Mercedes and Audi all have a sub-$30,000 entry in their American model ranges. BMW’s cheapest model is just a few hundred dollars above that price point. Infiniti will likely have their own model in that space. So why not Lexus?
Speaking to Automotive News, Lexus boss Mark Templin said
“We could go down and build a car under $30,000, but it would be decontented, and you’d be cutting corners. It wouldn’t be a Lexus…To be honest with you, you can’t build a Lexus with the quality, the durability, the reliability, the craftsmanship, the content that we put in a Lexus and sell it profitably under $30,000. You just can’t do it.”
Templin’s comments are about as clear a swipe at the Audi A3 and Mercedes-Benz CLA as one can get. While CLA sales have been big for Benz (as much as 11 percent of the brand’s total, by AN‘s count), reviews have been mixed.
Mercedes-Benz, like other European luxury brands, face an additional dilemma beyond the usual matters of scale, volume and profitability requirements associated with those issues. In many mature markets, their buyers are getting older, while a new generation of buyers is both moving away from cars, and arguably less able to afford a new luxury car. Products like the CLA and A3 offer an affordable entry-point into the brand, while also appealing to the aesthetic, environmental and economic tastes of the Millennial generation. Lexus doesn’t necessarily have this problem in the same way that the Germans do, but they also don’t have much of a presence in Europe either.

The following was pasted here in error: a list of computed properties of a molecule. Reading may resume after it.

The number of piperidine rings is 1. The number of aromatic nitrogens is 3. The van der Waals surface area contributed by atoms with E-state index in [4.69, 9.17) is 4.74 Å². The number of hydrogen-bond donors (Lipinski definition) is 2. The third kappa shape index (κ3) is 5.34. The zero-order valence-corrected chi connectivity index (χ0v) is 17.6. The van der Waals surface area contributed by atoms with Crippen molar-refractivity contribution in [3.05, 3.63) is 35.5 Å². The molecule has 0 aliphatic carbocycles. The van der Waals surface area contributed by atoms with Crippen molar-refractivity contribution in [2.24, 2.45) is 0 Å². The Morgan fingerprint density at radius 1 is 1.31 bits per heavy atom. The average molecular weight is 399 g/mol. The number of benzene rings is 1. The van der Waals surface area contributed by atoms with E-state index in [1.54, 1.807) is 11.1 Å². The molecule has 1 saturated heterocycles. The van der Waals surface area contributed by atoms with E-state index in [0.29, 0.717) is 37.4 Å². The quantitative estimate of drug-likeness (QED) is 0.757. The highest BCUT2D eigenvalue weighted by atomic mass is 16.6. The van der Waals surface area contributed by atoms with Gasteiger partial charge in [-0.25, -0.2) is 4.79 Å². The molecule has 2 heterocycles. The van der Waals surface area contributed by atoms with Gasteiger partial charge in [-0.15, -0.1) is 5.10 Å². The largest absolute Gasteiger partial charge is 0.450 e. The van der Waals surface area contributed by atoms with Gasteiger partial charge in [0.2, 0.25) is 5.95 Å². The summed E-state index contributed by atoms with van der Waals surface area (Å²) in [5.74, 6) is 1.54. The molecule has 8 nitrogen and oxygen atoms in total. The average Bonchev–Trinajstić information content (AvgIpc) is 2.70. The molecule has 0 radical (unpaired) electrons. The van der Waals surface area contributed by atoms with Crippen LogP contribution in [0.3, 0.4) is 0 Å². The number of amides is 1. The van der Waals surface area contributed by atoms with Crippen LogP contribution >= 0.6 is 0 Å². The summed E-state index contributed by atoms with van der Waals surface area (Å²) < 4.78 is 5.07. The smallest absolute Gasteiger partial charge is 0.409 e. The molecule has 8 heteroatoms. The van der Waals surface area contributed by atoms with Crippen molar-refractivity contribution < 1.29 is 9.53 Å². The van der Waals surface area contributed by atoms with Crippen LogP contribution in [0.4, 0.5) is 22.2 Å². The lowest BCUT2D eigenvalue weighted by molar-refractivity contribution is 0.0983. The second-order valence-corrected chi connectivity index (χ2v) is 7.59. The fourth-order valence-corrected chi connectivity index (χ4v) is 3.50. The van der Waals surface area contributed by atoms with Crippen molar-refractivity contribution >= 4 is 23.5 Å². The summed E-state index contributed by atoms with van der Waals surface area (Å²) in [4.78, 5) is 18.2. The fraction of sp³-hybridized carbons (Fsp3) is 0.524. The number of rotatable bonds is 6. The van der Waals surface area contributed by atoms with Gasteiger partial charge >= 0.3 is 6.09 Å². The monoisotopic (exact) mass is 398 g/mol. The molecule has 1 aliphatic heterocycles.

What Lexus is doing, as AN pointed out, is attempting to stake out the “high ground” by keeping the price floor above $30,000 (the entry-level CT hybrid starts at about $32,000), which will ostensibly further entrench their “luxury” position. But Lexus, for all its success, has never achieved true global success as a luxury brand, which is something that only the Germans have managed to earn. And as we all know, it’s easier to reach downmarket than try and move up. The A-Class was a hit for Mercedes, but Volkswagen didn’t fare well with the Phaeton. And Audi is just finally turning the corner after a decades long climb to Tier 1.